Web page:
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Browsing named entities in Rebellion Record: a Diary of American Events, Diary from December 17, 1860 - April 30, 1864 (ed. Frank Moore). You can also browse the collection for John A. Washington or search for John A. Washington in all documents.

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arrest was made in New York at the instance of Superintendent Kennedy--the person arrested being Samuel J. Anderson. He has carried on a very extensive correspondence with Vice-President Stephens of the Southern Confederacy, and has been in constant communication with the secession sympathizers in New York. For the last six weeks, according to his own confession, he has been contributing editorial articles for The Daily News, Day Book, and Journal of Commerce. An intercepted letter from Washington advised him to go south via Kentucky, as a passport could not be obtained from the Government. Anderson's correspondence gives a great deal of important political information, besides implicating parties well known in New York.--N. Y. Tribune, August 28. The First regiment U. S. Chasseurs, under the command of Colonel John Cochrane, left New York for the seat of war. This regiment numbers eight hundred and fifty men, and will be armed with the Enfield rifle. Joseph Holt made a U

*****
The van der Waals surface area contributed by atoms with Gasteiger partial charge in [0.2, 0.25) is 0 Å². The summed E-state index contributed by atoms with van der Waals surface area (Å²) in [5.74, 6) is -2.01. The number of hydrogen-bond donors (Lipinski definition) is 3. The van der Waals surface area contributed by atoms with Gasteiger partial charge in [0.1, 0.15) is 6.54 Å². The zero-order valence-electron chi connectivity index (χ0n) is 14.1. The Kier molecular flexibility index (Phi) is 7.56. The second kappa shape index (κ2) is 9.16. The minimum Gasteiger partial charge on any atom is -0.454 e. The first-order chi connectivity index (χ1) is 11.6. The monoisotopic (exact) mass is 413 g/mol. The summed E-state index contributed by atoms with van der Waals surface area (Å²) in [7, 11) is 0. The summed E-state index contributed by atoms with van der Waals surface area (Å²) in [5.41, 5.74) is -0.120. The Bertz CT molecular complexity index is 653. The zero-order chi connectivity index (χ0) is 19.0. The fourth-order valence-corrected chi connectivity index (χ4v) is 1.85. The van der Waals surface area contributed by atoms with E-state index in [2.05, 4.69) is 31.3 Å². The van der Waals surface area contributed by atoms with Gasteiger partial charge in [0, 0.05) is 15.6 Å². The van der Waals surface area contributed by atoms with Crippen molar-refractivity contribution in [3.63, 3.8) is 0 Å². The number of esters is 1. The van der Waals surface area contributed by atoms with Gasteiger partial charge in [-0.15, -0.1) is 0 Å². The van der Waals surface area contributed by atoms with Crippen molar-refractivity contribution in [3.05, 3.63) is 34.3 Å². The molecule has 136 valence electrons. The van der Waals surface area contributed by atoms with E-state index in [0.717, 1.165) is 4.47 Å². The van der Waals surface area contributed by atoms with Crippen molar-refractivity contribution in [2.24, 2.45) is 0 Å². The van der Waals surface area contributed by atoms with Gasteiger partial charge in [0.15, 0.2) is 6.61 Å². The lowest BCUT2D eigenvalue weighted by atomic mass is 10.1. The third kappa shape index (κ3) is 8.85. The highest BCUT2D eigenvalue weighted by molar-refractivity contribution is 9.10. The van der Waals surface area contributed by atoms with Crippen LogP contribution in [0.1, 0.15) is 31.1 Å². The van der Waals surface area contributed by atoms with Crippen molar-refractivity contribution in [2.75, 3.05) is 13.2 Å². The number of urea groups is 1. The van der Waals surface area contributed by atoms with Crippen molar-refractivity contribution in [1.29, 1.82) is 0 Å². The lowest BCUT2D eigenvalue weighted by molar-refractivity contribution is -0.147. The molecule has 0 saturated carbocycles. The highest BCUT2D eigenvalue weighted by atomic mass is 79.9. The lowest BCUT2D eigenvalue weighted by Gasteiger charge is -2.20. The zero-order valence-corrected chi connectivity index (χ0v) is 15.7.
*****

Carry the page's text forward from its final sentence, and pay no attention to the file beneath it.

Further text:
troops encamped in that State to evacuate the soil of Kentucky. The resolution was passed by seventy-one yeas against twenty-six nays. A counter resolution, ordering both Union and rebel troops to leave the soil, was negatived under the rules of order. This action of the Legislature demonstrates the loyalty of Kentucky to the Union, without the slightest shadow of question or contradiction. Collector Palmer, at Stonington, Conn., this day seized the bark Cavallo from New York, Captain Washington. The schooner R. Fowler of New York, Captain Eldridge, was seized on the 9th. Both vessels were taken under the confiscation act. Colonel James W. Wall, at Burlington, N. J., was arrested this afternoon by the United States Marshal, and taken to New York by the afternoon train. The arrest produced most intense excitement among the people, as Colonel Wall had been a leading man for many years.--Trenton Gazette, September 12. Charles Henry Foster, claiming to be a Congressma